A trio of bedouins, probably from the Bedu tribe, climbing the en-Nejr mountain in Petra, Jordan, on their donkeys.
Petra is a historical and archeological city in Jordan famous for its rock cut architecture and aqueducts. The bedouin tribe featured in this clip have been residing in Petra since the last century or so, and claim they're the direct descendants of the Nabateans who carved the city out of sheer rock near the 6th century BC. Petra has been described as "a rose-red city half as old as time" and it truly feels that way when the throngs of tourists dry up. But the real charm resides in its residents, who used to comfortably live in the caves Petra offers up until the mid 1980s, when they were forcibly "relocated" to a cinderblock trailer-park-esque village right outside Petra. Most of their living hours are still spent down in ruins as their main economy is the tourism trade. Though comparatively recent inhabitants of Petra, they come closest to representing its soul in the living flesh, comedy and all.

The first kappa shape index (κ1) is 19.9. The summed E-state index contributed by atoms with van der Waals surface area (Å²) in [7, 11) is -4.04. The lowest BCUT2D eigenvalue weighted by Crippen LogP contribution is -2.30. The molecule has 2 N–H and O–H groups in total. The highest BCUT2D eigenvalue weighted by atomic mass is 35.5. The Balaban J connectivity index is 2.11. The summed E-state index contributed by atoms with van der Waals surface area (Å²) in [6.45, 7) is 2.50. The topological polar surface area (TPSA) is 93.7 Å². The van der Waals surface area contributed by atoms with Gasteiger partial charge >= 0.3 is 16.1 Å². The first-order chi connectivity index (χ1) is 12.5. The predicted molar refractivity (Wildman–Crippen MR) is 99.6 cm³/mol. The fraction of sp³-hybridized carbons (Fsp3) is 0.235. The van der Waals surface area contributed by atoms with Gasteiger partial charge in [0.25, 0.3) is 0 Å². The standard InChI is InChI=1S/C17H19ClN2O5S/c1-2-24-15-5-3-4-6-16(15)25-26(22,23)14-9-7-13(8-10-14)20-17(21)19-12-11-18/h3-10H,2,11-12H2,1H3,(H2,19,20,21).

Documentary film by Isabelle Carbonell.
Edited by Olivia Abtahi.